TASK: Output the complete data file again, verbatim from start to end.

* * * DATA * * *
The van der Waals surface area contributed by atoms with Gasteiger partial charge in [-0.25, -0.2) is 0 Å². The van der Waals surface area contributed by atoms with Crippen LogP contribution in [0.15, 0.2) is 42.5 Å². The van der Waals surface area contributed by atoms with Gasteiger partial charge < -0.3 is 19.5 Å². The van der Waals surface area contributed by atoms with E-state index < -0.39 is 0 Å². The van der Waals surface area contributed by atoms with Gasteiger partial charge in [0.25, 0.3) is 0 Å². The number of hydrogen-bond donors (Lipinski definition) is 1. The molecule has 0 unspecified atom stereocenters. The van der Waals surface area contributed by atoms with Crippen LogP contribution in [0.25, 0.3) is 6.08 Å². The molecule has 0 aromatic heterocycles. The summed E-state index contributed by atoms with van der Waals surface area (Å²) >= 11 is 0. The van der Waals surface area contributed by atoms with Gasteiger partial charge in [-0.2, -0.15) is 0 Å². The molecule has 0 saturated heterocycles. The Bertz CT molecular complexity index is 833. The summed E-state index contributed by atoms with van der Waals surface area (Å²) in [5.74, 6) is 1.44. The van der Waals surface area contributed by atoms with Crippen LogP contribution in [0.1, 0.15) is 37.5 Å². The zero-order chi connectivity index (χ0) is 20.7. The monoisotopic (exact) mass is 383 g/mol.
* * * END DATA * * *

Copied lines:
The van der Waals surface area contributed by atoms with Gasteiger partial charge in [-0.25, -0.2) is 0 Å². The van der Waals surface area contributed by atoms with Crippen LogP contribution in [0.15, 0.2) is 42.5 Å². The van der Waals surface area contributed by atoms with Gasteiger partial charge < -0.3 is 19.5 Å². The van der Waals surface area contributed by atoms with E-state index < -0.39 is 0 Å². The van der Waals surface area contributed by atoms with Gasteiger partial charge in [0.25, 0.3) is 0 Å². The number of hydrogen-bond donors (Lipinski definition) is 1. The molecule has 0 unspecified atom stereocenters. The van der Waals surface area contributed by atoms with Crippen LogP contribution in [0.25, 0.3) is 6.08 Å². The molecule has 0 aromatic heterocycles. The summed E-state index contributed by atoms with van der Waals surface area (Å²) >= 11 is 0. The van der Waals surface area contributed by atoms with Gasteiger partial charge in [-0.2, -0.15) is 0 Å². The molecule has 0 saturated heterocycles. The Bertz CT molecular complexity index is 833. The summed E-state index contributed by atoms with van der Waals surface area (Å²) in [5.74, 6) is 1.44. The van der Waals surface area contributed by atoms with Crippen LogP contribution in [0.1, 0.15) is 37.5 Å². The zero-order chi connectivity index (χ0) is 20.7. The monoisotopic (exact) mass is 383 g/mol.